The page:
Thursday, October 5, 2017

Clark Kent aka Scott Pruitt

It’s a bird, it’s a plane, it’s . . . .

The mystery is solved. The mystery is why does Scott Pruitt think he needs a $24,750 phone booth installed in his office at the Environmental Protection Agency. It’s because . . . . But I get ahead of myself.

Scott Pruitt is the administrator of the Environmental Protection Agency. The phone booth that is being built for him in his private office, at a reported cost of $24,750, is being built by Acoustical Solutions. That company builds a variety of sound-dampening and privacy products. The booths that the company builds are used for hearing tests where complete soundproofing is important. A sales consultant for Acoustical Solutions, however, said that Mr. Pruitt wanted: “a secure phone booth that couldn’t be breached from a data point of view or from someone standing outside eavesdropping.” The fact that Mr. Pruitt says he needs a sound proof phone booth in order to have private conversations when in his office with the door closed, comes as something of a surprise to those who have entered federal buildings in Washington. Those people know that it is not possible to walk into a federal building and stroll from office to office at leisure, entering private spaces without vetting of any sort. Indeed, to visit EPA headquarters it is necessary to present forms of identification that are prescribed by the agency.

An obvious question presented by construction of a telephone booth in Mr. Pruitt’s office is, why hasn’t one been installed in DJT’s office. Pictures of the Oval Office do not show the presence of a sound proof phone booth. The reason is that DJT does most of his important communicating by means of the tweet, and a tweet is, by its very nature, only effective when it is not distributed quietly. Therefore, a secure phone booth is not needed in the Oval Office. What we have now figured out, however, is that privacy is not why Mr. Pruitt wants a sound proof phone booth. He wants it because he thinks it will enable him, in the future, to avoid the criticism he has received from the press for taking charter flights at taxpayer expense instead of flying commercially. His affinity for charter flights is shared by a number of the swamp like creatures who inhabit DJT’s cabinet. They, too, prefer the elegance of the charter flight to the plebian mode of travel favored by the average citizen.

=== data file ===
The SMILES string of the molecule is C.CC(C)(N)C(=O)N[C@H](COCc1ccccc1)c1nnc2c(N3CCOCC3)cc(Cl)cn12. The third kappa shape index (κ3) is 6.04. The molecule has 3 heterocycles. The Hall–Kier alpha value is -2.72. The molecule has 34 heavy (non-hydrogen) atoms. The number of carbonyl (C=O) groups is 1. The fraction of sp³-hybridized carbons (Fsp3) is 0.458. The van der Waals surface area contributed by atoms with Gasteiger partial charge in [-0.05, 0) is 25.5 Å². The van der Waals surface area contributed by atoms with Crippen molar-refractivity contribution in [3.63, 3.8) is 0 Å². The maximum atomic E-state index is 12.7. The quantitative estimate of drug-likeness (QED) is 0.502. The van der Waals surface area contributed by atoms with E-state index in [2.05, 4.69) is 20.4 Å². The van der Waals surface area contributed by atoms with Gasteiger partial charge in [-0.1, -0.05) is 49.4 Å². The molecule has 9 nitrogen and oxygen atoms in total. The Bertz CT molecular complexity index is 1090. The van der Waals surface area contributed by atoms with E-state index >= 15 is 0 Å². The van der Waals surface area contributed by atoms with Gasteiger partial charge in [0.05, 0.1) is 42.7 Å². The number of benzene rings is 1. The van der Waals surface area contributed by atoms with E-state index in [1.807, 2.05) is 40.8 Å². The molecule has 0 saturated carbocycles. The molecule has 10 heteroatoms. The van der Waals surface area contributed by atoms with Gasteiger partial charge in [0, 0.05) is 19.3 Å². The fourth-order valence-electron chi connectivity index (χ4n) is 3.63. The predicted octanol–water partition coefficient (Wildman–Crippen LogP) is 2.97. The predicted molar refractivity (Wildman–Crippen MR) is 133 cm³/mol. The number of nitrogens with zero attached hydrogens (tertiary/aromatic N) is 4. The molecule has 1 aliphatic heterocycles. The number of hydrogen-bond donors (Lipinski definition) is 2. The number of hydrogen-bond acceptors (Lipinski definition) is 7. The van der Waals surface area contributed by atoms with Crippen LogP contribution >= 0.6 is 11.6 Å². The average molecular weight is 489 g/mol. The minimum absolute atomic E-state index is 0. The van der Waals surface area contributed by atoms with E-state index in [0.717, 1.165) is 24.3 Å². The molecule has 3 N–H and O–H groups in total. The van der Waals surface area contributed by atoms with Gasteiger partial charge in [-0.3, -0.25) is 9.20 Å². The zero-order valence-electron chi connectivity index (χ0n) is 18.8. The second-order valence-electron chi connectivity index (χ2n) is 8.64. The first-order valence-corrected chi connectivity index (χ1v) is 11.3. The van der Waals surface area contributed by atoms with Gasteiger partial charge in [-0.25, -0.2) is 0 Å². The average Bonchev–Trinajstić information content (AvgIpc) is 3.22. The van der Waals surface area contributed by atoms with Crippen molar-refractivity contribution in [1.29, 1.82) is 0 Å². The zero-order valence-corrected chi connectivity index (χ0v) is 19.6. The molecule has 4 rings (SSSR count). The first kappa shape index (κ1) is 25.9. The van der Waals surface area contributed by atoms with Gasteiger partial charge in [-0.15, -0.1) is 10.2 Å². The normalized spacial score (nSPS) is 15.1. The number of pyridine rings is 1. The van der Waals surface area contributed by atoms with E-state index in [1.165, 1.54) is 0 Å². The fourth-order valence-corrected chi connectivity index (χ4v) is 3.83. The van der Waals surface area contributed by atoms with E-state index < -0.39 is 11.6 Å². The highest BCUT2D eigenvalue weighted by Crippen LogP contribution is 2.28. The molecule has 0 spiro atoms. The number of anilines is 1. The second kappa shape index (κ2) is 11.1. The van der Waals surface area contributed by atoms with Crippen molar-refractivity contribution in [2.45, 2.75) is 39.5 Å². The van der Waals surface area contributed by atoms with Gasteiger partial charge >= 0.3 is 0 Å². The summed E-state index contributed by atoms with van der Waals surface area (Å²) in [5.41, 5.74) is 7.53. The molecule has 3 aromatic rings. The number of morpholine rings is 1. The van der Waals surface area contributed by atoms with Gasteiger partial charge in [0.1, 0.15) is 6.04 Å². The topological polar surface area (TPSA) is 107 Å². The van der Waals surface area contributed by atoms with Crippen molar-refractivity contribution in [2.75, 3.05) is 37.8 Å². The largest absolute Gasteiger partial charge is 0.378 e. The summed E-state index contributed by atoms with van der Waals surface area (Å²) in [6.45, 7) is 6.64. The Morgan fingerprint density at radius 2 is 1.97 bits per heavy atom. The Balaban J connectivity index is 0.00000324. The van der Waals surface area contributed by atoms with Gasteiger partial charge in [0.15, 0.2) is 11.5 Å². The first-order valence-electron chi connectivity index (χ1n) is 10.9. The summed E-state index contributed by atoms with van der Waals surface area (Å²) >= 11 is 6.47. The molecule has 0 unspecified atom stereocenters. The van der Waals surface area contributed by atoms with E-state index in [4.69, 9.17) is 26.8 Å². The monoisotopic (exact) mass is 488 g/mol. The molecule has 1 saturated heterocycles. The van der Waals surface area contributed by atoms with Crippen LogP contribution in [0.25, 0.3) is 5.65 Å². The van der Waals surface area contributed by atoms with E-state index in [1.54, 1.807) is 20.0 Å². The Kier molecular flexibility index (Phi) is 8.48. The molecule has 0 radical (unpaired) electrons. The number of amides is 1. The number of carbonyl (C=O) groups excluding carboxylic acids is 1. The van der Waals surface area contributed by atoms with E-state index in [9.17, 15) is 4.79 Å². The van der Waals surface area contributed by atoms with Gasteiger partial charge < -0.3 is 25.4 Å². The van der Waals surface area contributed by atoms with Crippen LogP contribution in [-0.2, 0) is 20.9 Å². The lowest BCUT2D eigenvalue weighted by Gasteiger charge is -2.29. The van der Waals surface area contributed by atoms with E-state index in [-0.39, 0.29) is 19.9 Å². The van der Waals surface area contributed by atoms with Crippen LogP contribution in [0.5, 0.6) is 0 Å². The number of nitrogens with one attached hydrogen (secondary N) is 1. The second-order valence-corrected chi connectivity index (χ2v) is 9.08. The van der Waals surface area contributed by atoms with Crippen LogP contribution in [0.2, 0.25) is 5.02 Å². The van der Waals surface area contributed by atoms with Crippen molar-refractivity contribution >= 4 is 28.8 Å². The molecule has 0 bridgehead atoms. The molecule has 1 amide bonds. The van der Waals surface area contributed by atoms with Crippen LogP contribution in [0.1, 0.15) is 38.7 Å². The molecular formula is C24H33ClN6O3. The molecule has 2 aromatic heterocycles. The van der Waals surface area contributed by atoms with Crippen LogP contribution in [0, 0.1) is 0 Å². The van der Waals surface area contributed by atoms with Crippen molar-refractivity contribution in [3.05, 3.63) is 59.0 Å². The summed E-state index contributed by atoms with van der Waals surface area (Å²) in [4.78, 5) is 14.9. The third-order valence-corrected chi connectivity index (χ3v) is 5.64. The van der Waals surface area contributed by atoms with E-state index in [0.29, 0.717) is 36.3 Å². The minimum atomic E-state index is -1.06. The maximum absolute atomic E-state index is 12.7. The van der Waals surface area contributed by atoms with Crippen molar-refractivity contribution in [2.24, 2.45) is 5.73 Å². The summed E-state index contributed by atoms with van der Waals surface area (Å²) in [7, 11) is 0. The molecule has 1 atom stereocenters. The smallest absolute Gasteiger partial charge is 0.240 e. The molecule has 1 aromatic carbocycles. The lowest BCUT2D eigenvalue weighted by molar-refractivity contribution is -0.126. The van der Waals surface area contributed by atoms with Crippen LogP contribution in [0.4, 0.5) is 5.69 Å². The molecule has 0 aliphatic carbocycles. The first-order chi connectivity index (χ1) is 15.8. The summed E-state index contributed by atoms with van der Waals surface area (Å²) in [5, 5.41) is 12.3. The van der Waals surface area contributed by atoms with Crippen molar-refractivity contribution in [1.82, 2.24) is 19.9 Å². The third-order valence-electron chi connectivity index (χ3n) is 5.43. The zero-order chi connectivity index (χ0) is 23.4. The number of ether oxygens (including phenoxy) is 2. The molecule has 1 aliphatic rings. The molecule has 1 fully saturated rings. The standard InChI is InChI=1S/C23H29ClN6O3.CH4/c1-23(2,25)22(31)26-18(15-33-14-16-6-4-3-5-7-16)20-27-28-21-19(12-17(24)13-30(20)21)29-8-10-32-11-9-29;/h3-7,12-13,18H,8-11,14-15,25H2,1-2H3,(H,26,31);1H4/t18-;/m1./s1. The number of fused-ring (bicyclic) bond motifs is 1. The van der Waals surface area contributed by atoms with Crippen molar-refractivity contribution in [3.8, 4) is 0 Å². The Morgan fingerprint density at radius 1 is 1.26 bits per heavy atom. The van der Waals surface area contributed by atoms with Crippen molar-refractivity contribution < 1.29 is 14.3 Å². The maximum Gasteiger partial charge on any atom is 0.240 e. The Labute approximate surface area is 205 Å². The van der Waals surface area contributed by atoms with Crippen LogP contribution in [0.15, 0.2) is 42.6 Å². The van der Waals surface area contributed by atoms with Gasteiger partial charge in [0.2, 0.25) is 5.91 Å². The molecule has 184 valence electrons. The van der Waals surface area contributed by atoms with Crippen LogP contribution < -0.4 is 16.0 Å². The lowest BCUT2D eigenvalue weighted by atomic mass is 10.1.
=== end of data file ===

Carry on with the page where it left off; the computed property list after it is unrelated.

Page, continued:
According to one report, during his first months in office, Mr. Pruitt’s non-commercial airplane travel cost taxpayers more than $58,000. He went home to Oklahoma at least ten times, often flying there at taxpayer expense. On a trip to visit a mine in Colorado with the governor of that state and other officials, Mr. Pruitt declined the offer of a free ride on the governor’s plane, preferring to charter a plane for himself and his staff. And here is why Scott Pruitt, a man who lives in the past and denies climate science, needs a phone booth in his office.

Phone booths, as older readers recall, were formerly found all over the country. The only way of making a phone call, if away from home, was to enter one of those booths, deposit the money in the appropriate slot, dial the number, and proceed to talk with the party on the other end of the line. For one famous comic book character from many years ago, however, it served an even more important purpose. The comic book character was Clark Kent, a man of extraordinary talents, whose day job was as a journalist for the Daily Planet a newspaper in the town of Metropolis. Clark, however, had another persona that he used for the benefit of humanity. When the need for his services arose, he entered a phone booth and within moments emerged from the phone booth as Superman, a man of extraordinary strength who was able to fly all over the world without the aid of an airplane to rescue those in peril. Mr. Pruitt devotes himself in his new day job to help the industries that he, as the EPA’s administrator, regulates. Mr. Pruitt does not believe that climate change is real. He is dismissive of scientists who think otherwise. He has replaced dozens of members serving on EPA’s scientific advisory boards. And he wants to put an end to the criticism he has received for using chartered airplanes to visit and dine with the executives of energy companies he regulates and has befriended. Recalling Clark Kent, Mr. Pruitt thinks that by installing the phone booth in his office, he will be able to follow in Clark’s footsteps and fly as Superman did, thus saving the taxpayer considerably more money than the cost of the phone booth. The odds are that he will be sorely disappointed when he comes out of the phone booth. He will still be Scott Pruitt, administrator of the Environmental Protection Agency. The rest of us will also be disappointed because we know that the phone booth is nothing more than another example of Mr. Pruitt’s ability to find ways to have the taxpayer fund his foibles.

Tuesday, September 26, 2017

Sticks and Stones Can Break My Bones but. . . .